Could Comic Sans Be the Key to Mastering Search Engine Optimization AND Website User Experience?

April 1, 2016 | 7 min read
By Jenny Knizner

To dominate SERPs and provide your user with the best experience possible you need a well-designed, search engine optimized website.

The problem we often encounter is that beautiful websites typically lack on-page optimization and are heavy under the hood with the use of web fonts or custom type kits. Conversely, pages that are well optimized often compromise on design and user experience.

This paradox leaves many web design and SEO agencies at odds, questioning how to achieve both a well-optimized, beautiful, engaging and welcoming website at the same time.

The Answer: Obviously, Comic Sans.

You heard me right. As the director of marketing and creative services at a marketing agency and a graduate who holds a BFA in Graphic Design, I believe that Comic Sans is the answer. You may be surprised, shocked or even appalled by this revelation, but please hear me out: The data is there, and it definitely supports the use of Comic Sans for mastering user experience and improving search ranking.

As Familiar as Walking into Cheers, Everybody Knows Your Name

Comic Sans is a polarizing font — you either love it or hate it, but everyone knows it. In an interview with Comic Sans creator, Vincent Connare, he explains how this font has gained such popularity.

“Back in 1994, Microsoft was making software in anticipation of the day when there would be a computer in every office and in every home. Today, in fact, people have computers in their offices and homes, and in their pockets and purses. Regular people who are not typographers or graphic designers choose Comic Sans because they like it, it’s as simple as that. Comic Sans isn’t complicated, it isn’t sophisticated, it isn’t the same old text typeface like in a newspaper. It’s just fun — and that’s why people like it.”

How Comic Sans Got Its Bad Rep

It is true that the font is “fun,” so folks use it when they want to relay friendly messages. But this amiability also leads to overuse, and especially overuse out of context. Comic Sans is not inherently bad, but it does get a bad rap when it is used in every church newsletter and business memo.

tumblr_m135odVzpV1rs2h1co1_500

At least the lion was probably amused? View more great/terrible uses of Comic Sans.

During an interview with famous typographic designer, Mark Boulton, he explains “People berate it for no good reason. It’s a font that’s been overused, rather than a font that’s inherently bad. It’s just been used in the wrong context so many times, because the barrier to entry is so low—no typographic schooling is needed to be able to choose it from a drop-down.”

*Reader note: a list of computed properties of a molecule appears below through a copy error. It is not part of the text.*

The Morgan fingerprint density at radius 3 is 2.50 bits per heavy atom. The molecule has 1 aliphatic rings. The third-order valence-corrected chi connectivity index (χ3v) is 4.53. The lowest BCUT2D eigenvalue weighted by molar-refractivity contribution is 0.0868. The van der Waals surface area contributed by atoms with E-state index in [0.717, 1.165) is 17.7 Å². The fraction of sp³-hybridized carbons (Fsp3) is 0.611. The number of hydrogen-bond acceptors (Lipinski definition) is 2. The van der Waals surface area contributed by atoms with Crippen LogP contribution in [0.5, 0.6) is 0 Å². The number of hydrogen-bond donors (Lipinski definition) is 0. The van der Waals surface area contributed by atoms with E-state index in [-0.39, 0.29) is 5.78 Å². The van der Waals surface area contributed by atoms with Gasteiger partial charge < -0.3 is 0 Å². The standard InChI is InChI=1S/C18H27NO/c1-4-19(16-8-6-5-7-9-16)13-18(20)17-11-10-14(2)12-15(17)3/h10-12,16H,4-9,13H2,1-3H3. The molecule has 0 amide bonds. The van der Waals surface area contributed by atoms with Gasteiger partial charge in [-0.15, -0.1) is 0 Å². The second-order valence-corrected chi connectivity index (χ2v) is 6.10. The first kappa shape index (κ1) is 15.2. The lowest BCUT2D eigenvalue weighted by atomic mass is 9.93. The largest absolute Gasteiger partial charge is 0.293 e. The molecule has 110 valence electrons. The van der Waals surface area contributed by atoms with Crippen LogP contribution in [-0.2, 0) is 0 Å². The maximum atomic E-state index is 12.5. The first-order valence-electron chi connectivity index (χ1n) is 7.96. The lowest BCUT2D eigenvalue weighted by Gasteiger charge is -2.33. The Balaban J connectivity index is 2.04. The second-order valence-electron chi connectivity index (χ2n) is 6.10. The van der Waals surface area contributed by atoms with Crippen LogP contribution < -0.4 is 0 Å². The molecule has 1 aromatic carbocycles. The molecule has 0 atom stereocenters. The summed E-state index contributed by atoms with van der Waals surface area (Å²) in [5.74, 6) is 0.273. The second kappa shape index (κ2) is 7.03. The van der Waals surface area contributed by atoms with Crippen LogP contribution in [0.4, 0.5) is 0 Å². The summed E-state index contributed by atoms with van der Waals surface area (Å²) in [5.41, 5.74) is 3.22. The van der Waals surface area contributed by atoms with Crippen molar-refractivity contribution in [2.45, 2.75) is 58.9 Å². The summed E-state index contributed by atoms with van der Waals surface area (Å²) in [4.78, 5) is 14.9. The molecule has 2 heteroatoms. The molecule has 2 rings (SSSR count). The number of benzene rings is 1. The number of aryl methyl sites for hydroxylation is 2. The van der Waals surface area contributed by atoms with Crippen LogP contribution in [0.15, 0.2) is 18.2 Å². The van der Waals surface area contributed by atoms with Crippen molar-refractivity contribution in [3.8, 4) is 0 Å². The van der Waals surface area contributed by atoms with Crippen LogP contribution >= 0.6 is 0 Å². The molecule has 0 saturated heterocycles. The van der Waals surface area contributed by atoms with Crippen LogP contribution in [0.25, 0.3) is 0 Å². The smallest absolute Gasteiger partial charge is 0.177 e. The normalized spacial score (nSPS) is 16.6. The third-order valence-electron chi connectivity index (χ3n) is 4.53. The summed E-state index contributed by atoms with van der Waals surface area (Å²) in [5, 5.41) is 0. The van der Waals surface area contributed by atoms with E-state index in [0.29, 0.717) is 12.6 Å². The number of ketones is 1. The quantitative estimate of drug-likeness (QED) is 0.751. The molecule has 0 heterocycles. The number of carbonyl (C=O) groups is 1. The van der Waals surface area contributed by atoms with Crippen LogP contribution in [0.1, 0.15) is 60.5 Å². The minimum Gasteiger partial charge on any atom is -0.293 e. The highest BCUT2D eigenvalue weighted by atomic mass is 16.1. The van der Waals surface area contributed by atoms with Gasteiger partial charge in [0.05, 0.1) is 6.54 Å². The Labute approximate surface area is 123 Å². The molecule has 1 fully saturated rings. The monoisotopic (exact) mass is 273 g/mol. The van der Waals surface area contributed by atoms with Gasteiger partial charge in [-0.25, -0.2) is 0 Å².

Just Like Your Next Match Date, Look for a Personality Match, Not Just a Pretty Face

When making typographic choices, appropriate context is determined not only by choosing the right typeface or font for your brand, but also for your message.

It is not news that typefaces have distinct personalities. But until recently, the implications have been poorly understood. The latest evidence presented in an article by Co.Design suggests that typefaces convey their own meanings and elicit their own emotions independent of the words they spell out. From a design standpoint, that means matching typeface personality with message personality becomes far more important and potentially far more challenging.

“Academics are doing a better job of understanding how typeface choice affects the emotional responses we can expect from the viewer or reader,” says Nicole Amare, a communications scholar at the University of South Alabama. “And we are getting better at understanding how very specific emotional responses are linked to the forms of the letters and words on the page or screen.”

Amare conducted a simple study, changing part of a website that she helps manage to Comic Sans, to observe reader response. To no surprise, she received emails requesting the type be changed back immediately because it was unprofessional. Interestingly, once she switched the text to Times New Roman, other users told her they kind of missed the “fun” type and now found the site “somehow duller, boring, and more mundane.”

tumblr_lwai3aaaaG1r7viaco1_500 copy

The Comic Sans Project. Making the brands way more fun since 2012.

So if the shoes fit, wear them proudly.

For a Consistent User Experience, Choose Web-Safe Fonts

As you may know, there have always been limitations in designing SEO-friendly websites and using fonts. If you’re not familiar with the back-end process, when developing a website, the designer specifies which font the web browser should pull for a particular website, page, paragraph, heading or even word. Although there is a lot of flexibility with the fonts you can use, the user or website visitor must have that particular font loaded on their computer for the page to show as intended. If the user does not have that font, then it goes to the next font in line, such as any sans-serif font. This is called a font stack. The browser starts at the top and works its way down until it knows what to load.

font-family: "Comic Sans MS", "Comic Sans", cursive;

Example Font Stack Code

To ensure a website appears consistent in styling and design, a designer is best served by choosing a font stack consisting of web-safe fonts. These web-safe fonts ensure compatibility across all browsers and operating systems because they are loaded on to every machine by default. As a bonus, these are fonts that everyone is already familiar with, such as Times New Roman, Arial, Helvetica, Verdana, and Comic Sans, just to name a few. You can find a full list of web-safe fonts here.

With Great Choice Comes Great Responsibility

With the launch of Google Fonts in 2011, web designers rejoiced as a world of typographic options had just opened to us. No longer did we feel bound to just the standard system (web-safe) fonts, we had the power of the web propelling our styling. However, one hugely important detail halts the more responsible designers — utilizing these fonts will impact your page load time. If you have read any of our other recent blog posts, you will already know that page speed is officially a ranking indicator for Google. Using too many font styles or even adding a single Google Font can slow down your web page.